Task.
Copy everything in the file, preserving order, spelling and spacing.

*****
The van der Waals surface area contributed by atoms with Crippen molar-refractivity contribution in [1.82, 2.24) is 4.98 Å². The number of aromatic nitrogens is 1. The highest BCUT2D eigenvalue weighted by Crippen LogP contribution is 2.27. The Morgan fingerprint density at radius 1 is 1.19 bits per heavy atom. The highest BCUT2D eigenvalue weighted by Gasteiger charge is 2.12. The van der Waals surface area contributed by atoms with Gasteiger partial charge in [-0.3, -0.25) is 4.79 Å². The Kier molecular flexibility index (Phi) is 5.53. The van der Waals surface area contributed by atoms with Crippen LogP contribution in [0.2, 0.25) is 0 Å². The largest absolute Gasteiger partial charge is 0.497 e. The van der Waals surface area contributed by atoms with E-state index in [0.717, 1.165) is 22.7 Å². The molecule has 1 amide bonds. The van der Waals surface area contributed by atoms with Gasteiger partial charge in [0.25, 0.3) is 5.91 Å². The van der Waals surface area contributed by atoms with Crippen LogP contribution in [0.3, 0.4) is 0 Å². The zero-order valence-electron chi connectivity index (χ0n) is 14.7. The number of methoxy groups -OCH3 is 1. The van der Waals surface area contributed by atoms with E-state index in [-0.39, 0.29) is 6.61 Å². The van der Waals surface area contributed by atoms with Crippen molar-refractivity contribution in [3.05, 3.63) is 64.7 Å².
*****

The van der Waals surface area contributed by atoms with Crippen molar-refractivity contribution in [1.82, 2.24) is 4.98 Å². The number of aromatic nitrogens is 1. The highest BCUT2D eigenvalue weighted by Crippen LogP contribution is 2.27. The Morgan fingerprint density at radius 1 is 1.19 bits per heavy atom. The highest BCUT2D eigenvalue weighted by Gasteiger charge is 2.12. The van der Waals surface area contributed by atoms with Gasteiger partial charge in [-0.3, -0.25) is 4.79 Å². The Kier molecular flexibility index (Phi) is 5.53. The van der Waals surface area contributed by atoms with Crippen LogP contribution in [0.2, 0.25) is 0 Å². The largest absolute Gasteiger partial charge is 0.497 e. The van der Waals surface area contributed by atoms with E-state index in [0.717, 1.165) is 22.7 Å². The molecule has 1 amide bonds. The van der Waals surface area contributed by atoms with Gasteiger partial charge in [0.25, 0.3) is 5.91 Å². The van der Waals surface area contributed by atoms with Crippen LogP contribution in [0.3, 0.4) is 0 Å². The zero-order valence-electron chi connectivity index (χ0n) is 14.7. The number of methoxy groups -OCH3 is 1. The van der Waals surface area contributed by atoms with E-state index in [-0.39, 0.29) is 6.61 Å². The van der Waals surface area contributed by atoms with Crippen molar-refractivity contribution in [3.05, 3.63) is 64.7 Å².